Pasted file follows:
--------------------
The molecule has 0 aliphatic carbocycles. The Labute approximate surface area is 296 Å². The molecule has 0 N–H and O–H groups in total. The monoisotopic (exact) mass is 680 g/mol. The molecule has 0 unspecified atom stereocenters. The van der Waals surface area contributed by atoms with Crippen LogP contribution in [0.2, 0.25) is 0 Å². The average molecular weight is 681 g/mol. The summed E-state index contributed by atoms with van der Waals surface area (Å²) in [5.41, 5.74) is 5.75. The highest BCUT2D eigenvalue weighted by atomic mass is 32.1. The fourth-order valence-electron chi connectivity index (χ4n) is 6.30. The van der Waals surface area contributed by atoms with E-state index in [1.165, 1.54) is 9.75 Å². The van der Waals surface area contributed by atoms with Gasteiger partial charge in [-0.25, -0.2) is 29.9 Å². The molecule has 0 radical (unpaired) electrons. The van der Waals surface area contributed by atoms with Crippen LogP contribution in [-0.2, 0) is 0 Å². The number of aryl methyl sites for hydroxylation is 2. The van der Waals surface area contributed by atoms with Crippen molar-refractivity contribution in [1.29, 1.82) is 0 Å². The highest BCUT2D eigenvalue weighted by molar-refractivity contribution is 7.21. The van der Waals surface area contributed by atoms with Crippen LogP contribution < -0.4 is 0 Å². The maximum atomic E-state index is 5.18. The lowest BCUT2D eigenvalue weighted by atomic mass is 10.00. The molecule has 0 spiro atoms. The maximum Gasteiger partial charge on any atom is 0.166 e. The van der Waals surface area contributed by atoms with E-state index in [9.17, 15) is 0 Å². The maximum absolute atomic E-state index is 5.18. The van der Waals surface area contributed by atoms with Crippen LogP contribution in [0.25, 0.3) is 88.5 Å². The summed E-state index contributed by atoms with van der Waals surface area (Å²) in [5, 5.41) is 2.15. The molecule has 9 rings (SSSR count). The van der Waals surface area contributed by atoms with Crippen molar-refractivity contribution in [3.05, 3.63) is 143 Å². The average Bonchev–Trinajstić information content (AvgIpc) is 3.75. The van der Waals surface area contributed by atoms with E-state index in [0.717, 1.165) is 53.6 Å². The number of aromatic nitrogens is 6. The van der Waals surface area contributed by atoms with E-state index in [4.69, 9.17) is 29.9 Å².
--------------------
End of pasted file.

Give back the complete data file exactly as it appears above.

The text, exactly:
The molecule has 0 aliphatic carbocycles. The Labute approximate surface area is 296 Å². The molecule has 0 N–H and O–H groups in total. The monoisotopic (exact) mass is 680 g/mol. The molecule has 0 unspecified atom stereocenters. The van der Waals surface area contributed by atoms with Crippen LogP contribution in [0.2, 0.25) is 0 Å². The average molecular weight is 681 g/mol. The summed E-state index contributed by atoms with van der Waals surface area (Å²) in [5.41, 5.74) is 5.75. The highest BCUT2D eigenvalue weighted by atomic mass is 32.1. The fourth-order valence-electron chi connectivity index (χ4n) is 6.30. The van der Waals surface area contributed by atoms with E-state index in [1.165, 1.54) is 9.75 Å². The van der Waals surface area contributed by atoms with Gasteiger partial charge in [-0.25, -0.2) is 29.9 Å². The molecule has 0 radical (unpaired) electrons. The van der Waals surface area contributed by atoms with Crippen LogP contribution in [-0.2, 0) is 0 Å². The number of aryl methyl sites for hydroxylation is 2. The van der Waals surface area contributed by atoms with Crippen molar-refractivity contribution in [1.29, 1.82) is 0 Å². The highest BCUT2D eigenvalue weighted by molar-refractivity contribution is 7.21. The van der Waals surface area contributed by atoms with Crippen LogP contribution < -0.4 is 0 Å². The maximum atomic E-state index is 5.18. The lowest BCUT2D eigenvalue weighted by atomic mass is 10.00. The molecule has 0 spiro atoms. The maximum Gasteiger partial charge on any atom is 0.166 e. The van der Waals surface area contributed by atoms with E-state index in [9.17, 15) is 0 Å². The maximum absolute atomic E-state index is 5.18. The van der Waals surface area contributed by atoms with Crippen LogP contribution in [0.25, 0.3) is 88.5 Å². The summed E-state index contributed by atoms with van der Waals surface area (Å²) in [5, 5.41) is 2.15. The molecule has 9 rings (SSSR count). The van der Waals surface area contributed by atoms with Crippen molar-refractivity contribution in [3.05, 3.63) is 143 Å². The average Bonchev–Trinajstić information content (AvgIpc) is 3.75. The van der Waals surface area contributed by atoms with E-state index in [0.717, 1.165) is 53.6 Å². The number of aromatic nitrogens is 6. The van der Waals surface area contributed by atoms with E-state index in [4.69, 9.17) is 29.9 Å².